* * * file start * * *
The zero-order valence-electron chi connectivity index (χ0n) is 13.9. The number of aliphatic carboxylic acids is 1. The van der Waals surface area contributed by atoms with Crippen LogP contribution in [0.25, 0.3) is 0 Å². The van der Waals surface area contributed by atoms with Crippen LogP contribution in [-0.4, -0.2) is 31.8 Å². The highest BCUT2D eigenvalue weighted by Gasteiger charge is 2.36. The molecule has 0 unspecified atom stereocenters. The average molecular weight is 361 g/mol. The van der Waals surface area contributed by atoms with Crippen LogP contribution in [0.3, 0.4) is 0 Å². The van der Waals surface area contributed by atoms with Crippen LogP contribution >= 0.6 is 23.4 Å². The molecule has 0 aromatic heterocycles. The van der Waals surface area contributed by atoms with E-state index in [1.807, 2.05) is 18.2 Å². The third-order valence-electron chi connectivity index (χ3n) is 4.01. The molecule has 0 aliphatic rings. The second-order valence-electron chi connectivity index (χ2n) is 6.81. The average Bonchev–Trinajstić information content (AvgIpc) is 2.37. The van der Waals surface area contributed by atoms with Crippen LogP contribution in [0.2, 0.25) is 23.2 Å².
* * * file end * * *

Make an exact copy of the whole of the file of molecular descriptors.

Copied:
The zero-order valence-electron chi connectivity index (χ0n) is 13.9. The number of aliphatic carboxylic acids is 1. The van der Waals surface area contributed by atoms with Crippen LogP contribution in [0.25, 0.3) is 0 Å². The van der Waals surface area contributed by atoms with Crippen LogP contribution in [-0.4, -0.2) is 31.8 Å². The highest BCUT2D eigenvalue weighted by Gasteiger charge is 2.36. The molecule has 0 unspecified atom stereocenters. The average molecular weight is 361 g/mol. The van der Waals surface area contributed by atoms with Crippen LogP contribution in [0.3, 0.4) is 0 Å². The van der Waals surface area contributed by atoms with Crippen LogP contribution >= 0.6 is 23.4 Å². The molecule has 0 aromatic heterocycles. The van der Waals surface area contributed by atoms with E-state index in [1.807, 2.05) is 18.2 Å². The third-order valence-electron chi connectivity index (χ3n) is 4.01. The molecule has 0 aliphatic rings. The second-order valence-electron chi connectivity index (χ2n) is 6.81. The average Bonchev–Trinajstić information content (AvgIpc) is 2.37. The van der Waals surface area contributed by atoms with Crippen LogP contribution in [0.2, 0.25) is 23.2 Å².